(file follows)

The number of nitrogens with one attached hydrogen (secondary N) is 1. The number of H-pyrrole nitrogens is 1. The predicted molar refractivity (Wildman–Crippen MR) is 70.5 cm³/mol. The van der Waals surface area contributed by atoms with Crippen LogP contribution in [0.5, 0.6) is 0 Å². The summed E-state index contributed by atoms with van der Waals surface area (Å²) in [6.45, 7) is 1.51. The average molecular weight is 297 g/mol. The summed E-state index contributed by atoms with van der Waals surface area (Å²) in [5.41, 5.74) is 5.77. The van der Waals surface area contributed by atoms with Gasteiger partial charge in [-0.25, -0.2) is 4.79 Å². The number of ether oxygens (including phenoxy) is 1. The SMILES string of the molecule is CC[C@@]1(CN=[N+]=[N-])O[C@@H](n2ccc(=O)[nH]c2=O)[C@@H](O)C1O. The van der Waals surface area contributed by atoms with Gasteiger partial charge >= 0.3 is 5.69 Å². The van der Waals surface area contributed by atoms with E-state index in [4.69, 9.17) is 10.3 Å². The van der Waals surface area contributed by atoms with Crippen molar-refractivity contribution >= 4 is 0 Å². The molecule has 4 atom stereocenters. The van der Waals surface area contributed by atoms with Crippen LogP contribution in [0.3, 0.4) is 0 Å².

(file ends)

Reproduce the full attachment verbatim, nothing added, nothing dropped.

The number of nitrogens with one attached hydrogen (secondary N) is 1. The number of H-pyrrole nitrogens is 1. The predicted molar refractivity (Wildman–Crippen MR) is 70.5 cm³/mol. The van der Waals surface area contributed by atoms with Crippen LogP contribution in [0.5, 0.6) is 0 Å². The summed E-state index contributed by atoms with van der Waals surface area (Å²) in [6.45, 7) is 1.51. The average molecular weight is 297 g/mol. The summed E-state index contributed by atoms with van der Waals surface area (Å²) in [5.41, 5.74) is 5.77. The van der Waals surface area contributed by atoms with Gasteiger partial charge in [-0.25, -0.2) is 4.79 Å². The number of ether oxygens (including phenoxy) is 1. The SMILES string of the molecule is CC[C@@]1(CN=[N+]=[N-])O[C@@H](n2ccc(=O)[nH]c2=O)[C@@H](O)C1O. The van der Waals surface area contributed by atoms with Gasteiger partial charge >= 0.3 is 5.69 Å². The van der Waals surface area contributed by atoms with E-state index in [4.69, 9.17) is 10.3 Å². The van der Waals surface area contributed by atoms with Crippen molar-refractivity contribution >= 4 is 0 Å². The molecule has 4 atom stereocenters. The van der Waals surface area contributed by atoms with Crippen LogP contribution in [0.3, 0.4) is 0 Å².